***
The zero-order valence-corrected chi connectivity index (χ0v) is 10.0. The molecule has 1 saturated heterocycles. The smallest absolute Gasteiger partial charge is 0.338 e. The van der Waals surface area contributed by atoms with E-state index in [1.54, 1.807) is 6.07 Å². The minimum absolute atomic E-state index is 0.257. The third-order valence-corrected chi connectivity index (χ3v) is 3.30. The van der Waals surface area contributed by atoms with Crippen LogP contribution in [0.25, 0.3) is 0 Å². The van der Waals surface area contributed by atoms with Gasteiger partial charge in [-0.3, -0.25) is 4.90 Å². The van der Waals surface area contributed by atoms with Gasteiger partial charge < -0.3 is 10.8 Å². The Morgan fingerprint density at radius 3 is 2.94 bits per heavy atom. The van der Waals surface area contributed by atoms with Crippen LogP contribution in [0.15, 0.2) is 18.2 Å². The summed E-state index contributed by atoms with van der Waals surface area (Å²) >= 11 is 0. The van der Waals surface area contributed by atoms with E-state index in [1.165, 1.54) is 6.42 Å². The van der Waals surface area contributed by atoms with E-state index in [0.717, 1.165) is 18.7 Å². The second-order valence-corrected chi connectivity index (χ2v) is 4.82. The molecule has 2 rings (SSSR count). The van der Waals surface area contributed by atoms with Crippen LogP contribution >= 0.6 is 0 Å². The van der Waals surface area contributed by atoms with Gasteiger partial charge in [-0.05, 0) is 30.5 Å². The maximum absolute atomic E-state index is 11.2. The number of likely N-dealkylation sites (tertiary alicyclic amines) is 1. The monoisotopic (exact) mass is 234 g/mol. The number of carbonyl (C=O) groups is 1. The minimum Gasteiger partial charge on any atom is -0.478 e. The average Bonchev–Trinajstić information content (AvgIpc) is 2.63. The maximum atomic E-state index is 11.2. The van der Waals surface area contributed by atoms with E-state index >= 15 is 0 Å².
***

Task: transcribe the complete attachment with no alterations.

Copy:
The zero-order valence-corrected chi connectivity index (χ0v) is 10.0. The molecule has 1 saturated heterocycles. The smallest absolute Gasteiger partial charge is 0.338 e. The van der Waals surface area contributed by atoms with E-state index in [1.54, 1.807) is 6.07 Å². The minimum absolute atomic E-state index is 0.257. The third-order valence-corrected chi connectivity index (χ3v) is 3.30. The van der Waals surface area contributed by atoms with Crippen LogP contribution in [0.25, 0.3) is 0 Å². The van der Waals surface area contributed by atoms with Gasteiger partial charge in [-0.3, -0.25) is 4.90 Å². The van der Waals surface area contributed by atoms with Gasteiger partial charge < -0.3 is 10.8 Å². The Morgan fingerprint density at radius 3 is 2.94 bits per heavy atom. The van der Waals surface area contributed by atoms with Crippen LogP contribution in [0.15, 0.2) is 18.2 Å². The summed E-state index contributed by atoms with van der Waals surface area (Å²) >= 11 is 0. The van der Waals surface area contributed by atoms with E-state index in [1.165, 1.54) is 6.42 Å². The van der Waals surface area contributed by atoms with E-state index in [0.717, 1.165) is 18.7 Å². The second-order valence-corrected chi connectivity index (χ2v) is 4.82. The molecule has 2 rings (SSSR count). The van der Waals surface area contributed by atoms with Crippen LogP contribution >= 0.6 is 0 Å². The van der Waals surface area contributed by atoms with Gasteiger partial charge in [-0.05, 0) is 30.5 Å². The maximum absolute atomic E-state index is 11.2. The number of likely N-dealkylation sites (tertiary alicyclic amines) is 1. The monoisotopic (exact) mass is 234 g/mol. The number of carbonyl (C=O) groups is 1. The minimum Gasteiger partial charge on any atom is -0.478 e. The average Bonchev–Trinajstić information content (AvgIpc) is 2.63. The maximum atomic E-state index is 11.2. The van der Waals surface area contributed by atoms with E-state index >= 15 is 0 Å².